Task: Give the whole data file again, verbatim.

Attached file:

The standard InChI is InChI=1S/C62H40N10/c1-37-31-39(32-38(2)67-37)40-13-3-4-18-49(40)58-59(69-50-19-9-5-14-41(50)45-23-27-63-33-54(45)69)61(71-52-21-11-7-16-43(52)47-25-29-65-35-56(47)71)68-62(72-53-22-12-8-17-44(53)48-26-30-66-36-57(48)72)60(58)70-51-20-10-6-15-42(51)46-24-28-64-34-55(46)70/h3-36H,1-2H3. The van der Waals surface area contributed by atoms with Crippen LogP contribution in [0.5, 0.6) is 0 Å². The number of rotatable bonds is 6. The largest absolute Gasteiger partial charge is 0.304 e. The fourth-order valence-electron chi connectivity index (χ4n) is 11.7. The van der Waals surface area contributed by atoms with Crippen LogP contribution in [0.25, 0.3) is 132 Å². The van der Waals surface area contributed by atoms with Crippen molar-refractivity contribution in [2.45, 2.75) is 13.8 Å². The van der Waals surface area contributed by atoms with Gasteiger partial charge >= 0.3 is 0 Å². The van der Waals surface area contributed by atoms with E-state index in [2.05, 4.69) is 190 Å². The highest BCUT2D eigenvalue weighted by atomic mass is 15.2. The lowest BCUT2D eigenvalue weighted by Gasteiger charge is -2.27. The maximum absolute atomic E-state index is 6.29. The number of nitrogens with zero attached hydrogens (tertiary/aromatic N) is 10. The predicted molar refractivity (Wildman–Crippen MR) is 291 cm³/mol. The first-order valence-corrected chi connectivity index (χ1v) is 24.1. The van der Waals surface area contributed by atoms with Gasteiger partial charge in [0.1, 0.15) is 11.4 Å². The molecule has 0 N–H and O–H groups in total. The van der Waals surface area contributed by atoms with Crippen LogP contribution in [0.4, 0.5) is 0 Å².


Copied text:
The standard InChI is InChI=1S/C62H40N10/c1-37-31-39(32-38(2)67-37)40-13-3-4-18-49(40)58-59(69-50-19-9-5-14-41(50)45-23-27-63-33-54(45)69)61(71-52-21-11-7-16-43(52)47-25-29-65-35-56(47)71)68-62(72-53-22-12-8-17-44(53)48-26-30-66-36-57(48)72)60(58)70-51-20-10-6-15-42(51)46-24-28-64-34-55(46)70/h3-36H,1-2H3. The van der Waals surface area contributed by atoms with Crippen LogP contribution in [0.5, 0.6) is 0 Å². The number of rotatable bonds is 6. The largest absolute Gasteiger partial charge is 0.304 e. The fourth-order valence-electron chi connectivity index (χ4n) is 11.7. The van der Waals surface area contributed by atoms with Crippen LogP contribution in [0.25, 0.3) is 132 Å². The van der Waals surface area contributed by atoms with Crippen molar-refractivity contribution in [2.45, 2.75) is 13.8 Å². The van der Waals surface area contributed by atoms with Gasteiger partial charge >= 0.3 is 0 Å². The van der Waals surface area contributed by atoms with E-state index in [2.05, 4.69) is 190 Å². The highest BCUT2D eigenvalue weighted by atomic mass is 15.2. The lowest BCUT2D eigenvalue weighted by Gasteiger charge is -2.27. The maximum absolute atomic E-state index is 6.29. The number of nitrogens with zero attached hydrogens (tertiary/aromatic N) is 10. The predicted molar refractivity (Wildman–Crippen MR) is 291 cm³/mol. The first-order valence-corrected chi connectivity index (χ1v) is 24.1. The van der Waals surface area contributed by atoms with Gasteiger partial charge in [0.1, 0.15) is 11.4 Å². The molecule has 0 N–H and O–H groups in total. The van der Waals surface area contributed by atoms with Crippen LogP contribution in [0.4, 0.5) is 0 Å².